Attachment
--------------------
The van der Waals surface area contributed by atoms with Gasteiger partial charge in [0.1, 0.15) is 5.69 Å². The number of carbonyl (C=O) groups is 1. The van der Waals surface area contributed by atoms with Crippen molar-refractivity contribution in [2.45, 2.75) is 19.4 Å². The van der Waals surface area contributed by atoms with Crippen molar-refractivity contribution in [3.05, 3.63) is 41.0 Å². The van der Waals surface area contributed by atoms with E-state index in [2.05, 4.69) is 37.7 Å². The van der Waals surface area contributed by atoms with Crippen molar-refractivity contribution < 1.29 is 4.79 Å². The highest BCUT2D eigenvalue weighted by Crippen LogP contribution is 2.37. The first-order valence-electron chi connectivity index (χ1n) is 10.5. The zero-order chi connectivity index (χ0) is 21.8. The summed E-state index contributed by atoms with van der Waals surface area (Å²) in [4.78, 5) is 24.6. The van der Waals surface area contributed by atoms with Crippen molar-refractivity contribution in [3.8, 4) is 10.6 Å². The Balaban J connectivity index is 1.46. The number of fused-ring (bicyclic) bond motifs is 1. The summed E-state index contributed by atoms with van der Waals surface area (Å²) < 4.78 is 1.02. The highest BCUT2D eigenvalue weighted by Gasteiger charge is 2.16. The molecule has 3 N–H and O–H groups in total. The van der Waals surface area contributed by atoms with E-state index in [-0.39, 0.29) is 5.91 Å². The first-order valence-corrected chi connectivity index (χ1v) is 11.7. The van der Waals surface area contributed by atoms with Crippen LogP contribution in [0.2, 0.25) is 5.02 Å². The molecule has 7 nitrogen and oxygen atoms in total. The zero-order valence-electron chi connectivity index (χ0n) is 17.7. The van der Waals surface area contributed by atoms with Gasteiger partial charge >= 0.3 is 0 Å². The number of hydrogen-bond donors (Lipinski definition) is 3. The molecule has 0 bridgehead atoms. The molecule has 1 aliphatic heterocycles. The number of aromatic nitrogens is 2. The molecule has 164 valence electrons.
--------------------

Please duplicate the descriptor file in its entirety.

The van der Waals surface area contributed by atoms with Gasteiger partial charge in [0.1, 0.15) is 5.69 Å². The number of carbonyl (C=O) groups is 1. The van der Waals surface area contributed by atoms with Crippen molar-refractivity contribution in [2.45, 2.75) is 19.4 Å². The van der Waals surface area contributed by atoms with Crippen molar-refractivity contribution in [3.05, 3.63) is 41.0 Å². The van der Waals surface area contributed by atoms with E-state index in [2.05, 4.69) is 37.7 Å². The van der Waals surface area contributed by atoms with Crippen molar-refractivity contribution < 1.29 is 4.79 Å². The highest BCUT2D eigenvalue weighted by Crippen LogP contribution is 2.37. The first-order valence-electron chi connectivity index (χ1n) is 10.5. The zero-order chi connectivity index (χ0) is 21.8. The summed E-state index contributed by atoms with van der Waals surface area (Å²) in [4.78, 5) is 24.6. The van der Waals surface area contributed by atoms with Crippen molar-refractivity contribution in [3.8, 4) is 10.6 Å². The Balaban J connectivity index is 1.46. The number of fused-ring (bicyclic) bond motifs is 1. The summed E-state index contributed by atoms with van der Waals surface area (Å²) < 4.78 is 1.02. The highest BCUT2D eigenvalue weighted by Gasteiger charge is 2.16. The molecule has 3 N–H and O–H groups in total. The van der Waals surface area contributed by atoms with E-state index in [-0.39, 0.29) is 5.91 Å². The first-order valence-corrected chi connectivity index (χ1v) is 11.7. The van der Waals surface area contributed by atoms with Crippen LogP contribution in [0.2, 0.25) is 5.02 Å². The molecule has 7 nitrogen and oxygen atoms in total. The zero-order valence-electron chi connectivity index (χ0n) is 17.7. The van der Waals surface area contributed by atoms with Gasteiger partial charge >= 0.3 is 0 Å². The number of hydrogen-bond donors (Lipinski definition) is 3. The molecule has 0 bridgehead atoms. The molecule has 1 aliphatic heterocycles. The number of aromatic nitrogens is 2. The molecule has 164 valence electrons.